Definition of Business Expenses
Business expenses are costs incurred in the ordinary course of business. They can apply to small entities or large corporations. Business expenses are part of the income statement. On the income statement, business expenses are subtracted from revenue to arrive at a business’s taxable net income. Business expenses may also be referred to as deductions. In general, companies have some limitations and special considerations for business expense deductions. They are generally divided into capital expenditures and operational expenditures.
Breaking Down Business Expenses
Section 162 of the Internal Revenue Code (IRC) discusses guidelines for business expenses. The IRC allows businesses to report any expense that may be ordinary and necessary. Business expenses need not be required to be considered ordinary or necessary. Generally, ordinary means that the expense is common in the industry and most business owners in the same line of business or trade would potentially expense these things. Necessary means that the expenses help in doing business, are appropriate, and a business owner might not be able to handle the business if s/he did not make the expenditure.
An expense that meets the definition of ordinary and necessary for business purposes is expensable and therefore tax deductible. Some business expenses may be fully deductible while others are only partially deductible. Below are some examples of allowable, fully deductible expenses:
- Accounting or bank fees
- Membership dues
- Subscriptions to publications
- Marketing and advertising expenses
- Continuing education and training costs
- Wages paid to contract employees
- Employee benefit programs
- Equipment rentals
- Insurance costs
- Interest paid
- Laundry charges
- Office expenses and supplies
- Maintenance and repair costs
- Rent on office space
- Utility expenses
- Printing and copying expenses
- Legal fees
- Step costs
Income Statement Reporting
The income statement is the primary financial statement used by entities to record their expenses and determine their taxes. Entities will typically have three categories of expenses which are broken down by direct costs, indirect costs, and interest on the income statement.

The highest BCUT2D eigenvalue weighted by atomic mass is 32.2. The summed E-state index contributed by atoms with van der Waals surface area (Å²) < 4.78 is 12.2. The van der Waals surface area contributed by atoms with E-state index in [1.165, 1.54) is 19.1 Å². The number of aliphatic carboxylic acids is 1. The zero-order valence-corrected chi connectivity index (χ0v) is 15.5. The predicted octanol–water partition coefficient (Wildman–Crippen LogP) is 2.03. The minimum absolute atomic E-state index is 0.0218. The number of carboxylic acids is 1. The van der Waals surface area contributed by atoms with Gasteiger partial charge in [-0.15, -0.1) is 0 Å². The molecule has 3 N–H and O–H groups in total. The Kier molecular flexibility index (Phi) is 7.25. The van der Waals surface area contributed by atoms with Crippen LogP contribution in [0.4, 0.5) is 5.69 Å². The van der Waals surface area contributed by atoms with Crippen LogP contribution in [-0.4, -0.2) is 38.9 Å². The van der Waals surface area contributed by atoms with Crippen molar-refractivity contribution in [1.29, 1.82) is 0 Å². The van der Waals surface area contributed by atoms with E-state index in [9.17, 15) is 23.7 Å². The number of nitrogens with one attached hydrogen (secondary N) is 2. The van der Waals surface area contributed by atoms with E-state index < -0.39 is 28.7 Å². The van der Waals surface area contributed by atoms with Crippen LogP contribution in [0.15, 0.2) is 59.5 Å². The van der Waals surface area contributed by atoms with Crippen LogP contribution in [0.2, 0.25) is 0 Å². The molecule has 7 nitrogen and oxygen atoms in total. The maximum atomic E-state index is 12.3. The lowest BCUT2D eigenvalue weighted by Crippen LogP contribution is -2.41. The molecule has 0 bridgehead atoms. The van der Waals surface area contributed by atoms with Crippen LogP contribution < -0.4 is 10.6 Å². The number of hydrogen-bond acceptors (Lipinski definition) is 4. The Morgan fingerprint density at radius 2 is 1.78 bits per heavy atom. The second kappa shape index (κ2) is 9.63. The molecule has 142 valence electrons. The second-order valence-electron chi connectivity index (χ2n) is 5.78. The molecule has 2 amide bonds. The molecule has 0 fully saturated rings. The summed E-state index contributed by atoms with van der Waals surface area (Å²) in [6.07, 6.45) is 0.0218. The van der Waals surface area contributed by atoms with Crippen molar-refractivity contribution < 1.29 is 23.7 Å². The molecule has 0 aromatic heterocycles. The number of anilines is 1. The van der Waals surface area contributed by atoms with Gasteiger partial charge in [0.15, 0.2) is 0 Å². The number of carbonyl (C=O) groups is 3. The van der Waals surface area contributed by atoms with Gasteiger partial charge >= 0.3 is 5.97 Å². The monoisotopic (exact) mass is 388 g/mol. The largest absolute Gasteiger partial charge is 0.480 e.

The value of inventory on-hand at the beginning and the end of each tax year is used in determining the cost of goods sold (COGS) which is a large direct expense for many companies. COGS is deducted from an entity’s total revenue to find the gross profit for the year. Any expenses included in COGS cannot be deducted again. Expenses that are included in calculating COGS may include direct labor costs, factory overhead, storage, costs of products, and costs of raw materials.
Indirect costs are subtracted from gross profit to identify operating profit. Indirect costs typically include things like executive compensation, general expenses, depreciation, and marketing costs. Subtracting indirect costs from gross profit results in operating profit which is also known as earnings before interest and tax.
Expensing of business assets is usually done by deprecation. Depreciation is a tax deductible expense on the income statement that is classified as an indirect expense. Depreciation expenses can be deducted over a number of years and include costs of computers, furniture, property, equipment, trucks, and more.
Gifts, Meals, and Entertainment Costs
There are several costs that the IRS has some restrictions on, primarily costs associated with gifts, meals, and entertainment. For more on these costs and others under close watch by the IRS, see Publication 535 Business Expenses.
The last section of the income statement involves expenses for interest and tax. Interest is the last expense a company subtracts to arrive at its taxable income, sometimes called adjusted taxable income.
In some cases, expenses incurred by a business owner may be both personal and business related. For example, a small business owner might use his car for both personal purposes and business-related activities. In this case, the portion of miles used for business purposes can be deducted. In the case of home offices, costs associated with the portion of the home that is exclusively used for business are generally deductible.
Some expenses incurred by a business are not reportable. These expenses include bribes, lobbying costs, penalties, fines, and contributions made to political parties or candidates.